The Soviet Union expansion during and around the Second World War. 

During the Second World War, Mongolians fought the Japanese side to side with the Soviets (and even under their formal command). As a result, China recognized Mongolia’s independence finally, in 1945 – but under protest. After its establishment in 1949, the People’s Republic of China directly recognized Mongolia’s independence, but relations neither got that warm. After the Sino-Soviet Split in 1960, Mongolia firmly chose the side of the USSR. In 1986, as a result of Gorbachev’s ‘New Thinking’, the relationship between China and the Soviet Union improved. It was even proposed to withdraw the Soviet troops from Mongolia. Of course, this alarmed the Mongolian leadership. To reassure them, the Soviets explicitly stated the obvious - that ‘no third countries should be harmed.’ In the end, not all Soviet troops were withdrawn from Mongolia. Anyway, the Mongolian leadership established ties with the US in 1987. A ‘third neighbour’ was created.

Mongolia abandoned Communism in 1990, but the re-branded Socialist Party only lost power in 1996. Contrary to many Post-Soviet states, the Russians of Mongolia nowadays speak Mongolian. There’s only 1600 left of the 110.000 that lived there before 1992. Like in Georgia, English replaced Russian as ‘the language of inter-ethnic communication’ – and as the gate to the outside world. When the Soviet Union fell apart, the Mongolian-Russian trade plummeted, and the business contact with China rose simultaneously. However, even though the relationship between the three neighbours is more balanced than before, the Russian continue to maintain their strong ties with Mongolia.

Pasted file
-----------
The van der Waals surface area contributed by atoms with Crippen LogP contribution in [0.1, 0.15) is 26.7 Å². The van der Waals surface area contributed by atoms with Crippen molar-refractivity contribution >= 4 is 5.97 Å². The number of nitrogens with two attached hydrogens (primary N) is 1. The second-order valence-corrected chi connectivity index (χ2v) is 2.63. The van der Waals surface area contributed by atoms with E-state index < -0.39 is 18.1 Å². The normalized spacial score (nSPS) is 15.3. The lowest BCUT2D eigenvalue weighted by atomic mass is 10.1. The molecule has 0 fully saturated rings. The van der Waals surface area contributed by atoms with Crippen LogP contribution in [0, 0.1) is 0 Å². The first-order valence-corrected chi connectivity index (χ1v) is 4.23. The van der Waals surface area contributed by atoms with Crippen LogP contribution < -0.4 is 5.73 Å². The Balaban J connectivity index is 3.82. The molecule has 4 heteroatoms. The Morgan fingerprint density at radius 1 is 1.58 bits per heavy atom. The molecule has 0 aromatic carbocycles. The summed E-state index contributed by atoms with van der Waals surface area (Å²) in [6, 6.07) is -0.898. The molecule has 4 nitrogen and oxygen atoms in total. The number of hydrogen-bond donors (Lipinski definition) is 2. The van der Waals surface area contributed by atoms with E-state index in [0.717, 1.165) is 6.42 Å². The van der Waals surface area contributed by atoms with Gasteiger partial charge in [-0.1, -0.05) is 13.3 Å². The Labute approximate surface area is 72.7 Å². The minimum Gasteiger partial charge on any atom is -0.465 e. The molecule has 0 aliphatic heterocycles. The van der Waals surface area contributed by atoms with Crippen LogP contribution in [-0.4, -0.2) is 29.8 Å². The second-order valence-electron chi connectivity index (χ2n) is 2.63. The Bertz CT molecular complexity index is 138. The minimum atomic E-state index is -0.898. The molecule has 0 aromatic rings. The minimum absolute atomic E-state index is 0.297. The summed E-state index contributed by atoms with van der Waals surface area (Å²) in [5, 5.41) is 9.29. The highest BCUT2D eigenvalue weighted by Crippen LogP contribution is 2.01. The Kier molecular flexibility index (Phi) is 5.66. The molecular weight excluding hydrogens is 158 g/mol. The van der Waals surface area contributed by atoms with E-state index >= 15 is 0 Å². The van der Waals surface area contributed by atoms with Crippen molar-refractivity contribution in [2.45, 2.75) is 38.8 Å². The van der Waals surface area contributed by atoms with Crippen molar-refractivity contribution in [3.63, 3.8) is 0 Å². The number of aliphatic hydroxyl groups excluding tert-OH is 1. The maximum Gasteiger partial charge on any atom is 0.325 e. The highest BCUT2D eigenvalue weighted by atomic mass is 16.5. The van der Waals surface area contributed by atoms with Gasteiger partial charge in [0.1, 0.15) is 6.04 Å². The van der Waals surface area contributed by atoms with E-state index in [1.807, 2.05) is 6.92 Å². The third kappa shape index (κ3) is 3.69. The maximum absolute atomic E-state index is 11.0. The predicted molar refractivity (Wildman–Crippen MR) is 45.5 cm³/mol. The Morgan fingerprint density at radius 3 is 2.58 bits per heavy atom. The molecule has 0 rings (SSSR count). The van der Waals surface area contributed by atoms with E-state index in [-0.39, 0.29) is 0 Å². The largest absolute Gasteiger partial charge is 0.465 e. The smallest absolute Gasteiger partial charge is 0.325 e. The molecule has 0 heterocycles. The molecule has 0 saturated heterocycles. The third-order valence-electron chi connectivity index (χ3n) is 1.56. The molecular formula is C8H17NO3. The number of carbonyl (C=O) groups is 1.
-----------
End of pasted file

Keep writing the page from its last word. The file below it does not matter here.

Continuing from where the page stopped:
zondag 23 november 2014

Mingrelian mourning.

Eastern Georgia is the home of the Mingrelian people. At times, Mingrelians are called 'the Jews of Georgia'. With both Europe and the Middle East at reasonable distance, this shouldn't be mistaken as anti-Semitism. Actually, Georgia is a good friend of Israel internationally. As such, the label 'Jew' can even be seen as a compliment. However, Georgians from the Eastern regions call them untrustworthy and cunning as well - or even sly. But, how come? Traditionally, the Mingrelians are traders.

 
Trading in Megruli. 

I am fascinated by cross-border communities as the Mingrelians. It is striking how many of them - Armenians, Lebanese, Tuareg, Dutch (?) - are involved in trading (without being particularly affluent per se, by the way). People from peripheral regions seem to fulfil a middle-man position. 

Indeed, the capital of Samegrelo, Zugdidi, is not exactly what you would call a thriving trade centre (although I do love the place). 

Mingrelian is related to Kartuli, the main Georgian language, but the languages aren't mutually intelligible. The Mingrelians inhabit both the region stretching from the Caucasus mountains to the Black Sea, Mingrelia or Samegrelo, and parts of Abkhazia, the region further West along the coast. Abkhazia is de facto independent since 1993, when it fought a short separatist war with Georgia (see earlier posts).